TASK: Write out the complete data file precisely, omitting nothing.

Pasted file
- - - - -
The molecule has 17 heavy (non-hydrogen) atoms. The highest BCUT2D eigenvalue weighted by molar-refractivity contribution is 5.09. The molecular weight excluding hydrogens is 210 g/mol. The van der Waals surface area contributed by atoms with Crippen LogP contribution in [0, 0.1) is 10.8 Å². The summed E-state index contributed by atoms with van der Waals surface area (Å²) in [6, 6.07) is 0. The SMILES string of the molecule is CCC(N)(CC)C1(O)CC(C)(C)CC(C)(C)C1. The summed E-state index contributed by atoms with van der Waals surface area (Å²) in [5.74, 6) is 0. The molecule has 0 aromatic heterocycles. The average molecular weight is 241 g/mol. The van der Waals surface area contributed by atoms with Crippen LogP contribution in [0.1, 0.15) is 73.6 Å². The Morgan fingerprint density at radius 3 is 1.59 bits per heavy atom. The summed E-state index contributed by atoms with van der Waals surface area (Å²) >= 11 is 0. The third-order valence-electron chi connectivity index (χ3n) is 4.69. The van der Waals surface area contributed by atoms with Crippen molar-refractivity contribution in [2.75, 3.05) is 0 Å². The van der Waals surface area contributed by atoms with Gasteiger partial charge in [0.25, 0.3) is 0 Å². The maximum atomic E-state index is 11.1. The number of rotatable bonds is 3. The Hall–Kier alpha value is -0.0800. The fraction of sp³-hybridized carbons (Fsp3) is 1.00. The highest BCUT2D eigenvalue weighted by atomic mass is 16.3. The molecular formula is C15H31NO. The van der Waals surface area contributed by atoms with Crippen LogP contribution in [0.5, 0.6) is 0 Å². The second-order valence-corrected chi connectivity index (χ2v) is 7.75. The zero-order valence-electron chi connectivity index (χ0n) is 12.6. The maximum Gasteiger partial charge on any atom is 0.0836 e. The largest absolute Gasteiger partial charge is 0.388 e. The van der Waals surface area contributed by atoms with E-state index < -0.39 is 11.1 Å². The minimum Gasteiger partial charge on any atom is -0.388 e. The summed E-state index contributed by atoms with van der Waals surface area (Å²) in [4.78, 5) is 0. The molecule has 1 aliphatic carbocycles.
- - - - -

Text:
The molecule has 17 heavy (non-hydrogen) atoms. The highest BCUT2D eigenvalue weighted by molar-refractivity contribution is 5.09. The molecular weight excluding hydrogens is 210 g/mol. The van der Waals surface area contributed by atoms with Crippen LogP contribution in [0, 0.1) is 10.8 Å². The summed E-state index contributed by atoms with van der Waals surface area (Å²) in [6, 6.07) is 0. The SMILES string of the molecule is CCC(N)(CC)C1(O)CC(C)(C)CC(C)(C)C1. The summed E-state index contributed by atoms with van der Waals surface area (Å²) in [5.74, 6) is 0. The molecule has 0 aromatic heterocycles. The average molecular weight is 241 g/mol. The van der Waals surface area contributed by atoms with Crippen LogP contribution in [0.1, 0.15) is 73.6 Å². The Morgan fingerprint density at radius 3 is 1.59 bits per heavy atom. The summed E-state index contributed by atoms with van der Waals surface area (Å²) >= 11 is 0. The third-order valence-electron chi connectivity index (χ3n) is 4.69. The van der Waals surface area contributed by atoms with Crippen molar-refractivity contribution in [2.75, 3.05) is 0 Å². The van der Waals surface area contributed by atoms with Gasteiger partial charge in [0.25, 0.3) is 0 Å². The maximum atomic E-state index is 11.1. The number of rotatable bonds is 3. The Hall–Kier alpha value is -0.0800. The fraction of sp³-hybridized carbons (Fsp3) is 1.00. The highest BCUT2D eigenvalue weighted by atomic mass is 16.3. The molecular formula is C15H31NO. The van der Waals surface area contributed by atoms with Crippen LogP contribution in [0.5, 0.6) is 0 Å². The second-order valence-corrected chi connectivity index (χ2v) is 7.75. The zero-order valence-electron chi connectivity index (χ0n) is 12.6. The maximum Gasteiger partial charge on any atom is 0.0836 e. The largest absolute Gasteiger partial charge is 0.388 e. The van der Waals surface area contributed by atoms with E-state index < -0.39 is 11.1 Å². The minimum Gasteiger partial charge on any atom is -0.388 e. The summed E-state index contributed by atoms with van der Waals surface area (Å²) in [4.78, 5) is 0. The molecule has 1 aliphatic carbocycles.